Sunday, December 1, 2013

Economy: How Lucky We Are

(Drivebycuriosity) - Today would be the 100th birthday of my father. He didn`t make it, he passed away in 1998. But this gives me an occasion to compare the now with life around December first 1913.

In 1913 (naute):

- The average life expectancy in the United States was just 47 (forty-seven) years.
- The average working week in US manufacturing was around 55 hours (visualeconsite)
- Only 14 percent of the homes in the United States had a bathtub.
- Only 8 percent of the homes had a telephone. A three minute call from Denver to New York City cost eleven dollars.
- There were only 8,000 cars in the US and only 144 miles of paved roads.
- The maximum speed limit in most cities was ten mph
- Planes were flown by adventurers and were no means of mass transporatations
- There existed no radio broadcasting. TV was just science fiction.

- Plutonium, insulin, and antibiotics hadn't been discovered yet.
- Scotch tape, crossword puzzles, canned beer, and iced tea hadn't been invented.

On Monday December 1st 1913 the Dow Jones stood at  75.77 points (stlouisfed). Last Friday the stock market gauge reached 16,086 points.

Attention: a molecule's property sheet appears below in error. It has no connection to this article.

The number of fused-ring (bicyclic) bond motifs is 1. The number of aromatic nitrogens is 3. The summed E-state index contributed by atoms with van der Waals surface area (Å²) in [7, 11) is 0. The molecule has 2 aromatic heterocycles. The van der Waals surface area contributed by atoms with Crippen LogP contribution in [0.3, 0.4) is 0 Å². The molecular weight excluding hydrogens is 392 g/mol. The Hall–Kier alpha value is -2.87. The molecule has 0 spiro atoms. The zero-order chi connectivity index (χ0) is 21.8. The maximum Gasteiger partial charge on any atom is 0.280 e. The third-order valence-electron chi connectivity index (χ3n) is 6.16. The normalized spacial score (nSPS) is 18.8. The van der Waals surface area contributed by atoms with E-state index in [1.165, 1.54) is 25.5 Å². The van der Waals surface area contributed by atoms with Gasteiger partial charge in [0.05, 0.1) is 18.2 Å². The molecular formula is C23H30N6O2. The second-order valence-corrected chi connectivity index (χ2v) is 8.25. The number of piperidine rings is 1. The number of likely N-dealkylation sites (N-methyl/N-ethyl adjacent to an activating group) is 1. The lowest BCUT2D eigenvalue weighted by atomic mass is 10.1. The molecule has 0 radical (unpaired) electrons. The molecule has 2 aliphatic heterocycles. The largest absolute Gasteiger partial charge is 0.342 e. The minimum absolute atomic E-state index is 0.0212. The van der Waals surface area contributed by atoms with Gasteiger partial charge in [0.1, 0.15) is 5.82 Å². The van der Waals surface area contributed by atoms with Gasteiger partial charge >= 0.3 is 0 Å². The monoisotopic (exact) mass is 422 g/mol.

1913 had some remarkable events:
- Henry Ford introduced the assembly line, which not only revolutionized car production, but also all manufacturing. This led to much cheaper cars and other industrial products and made them affordable for the masses
- The 1st modern elastic brassiere was patented by Mary Phelps Jacob
- The US created the Federal Reserve System as a central banking system to prevent bank crises
- The US introduced an income tax (1%).

How lucky we are! Today we work much less and consume a lot of things and services that didn`t exist in 1913. We live much longer and are much healthier on average. We all benefit from technological advances and capitalism which has been boosting productivity extensively. 

I am a bit envious of today´s newborns. Many  could live through the next 100 years. What will they experience in this time?

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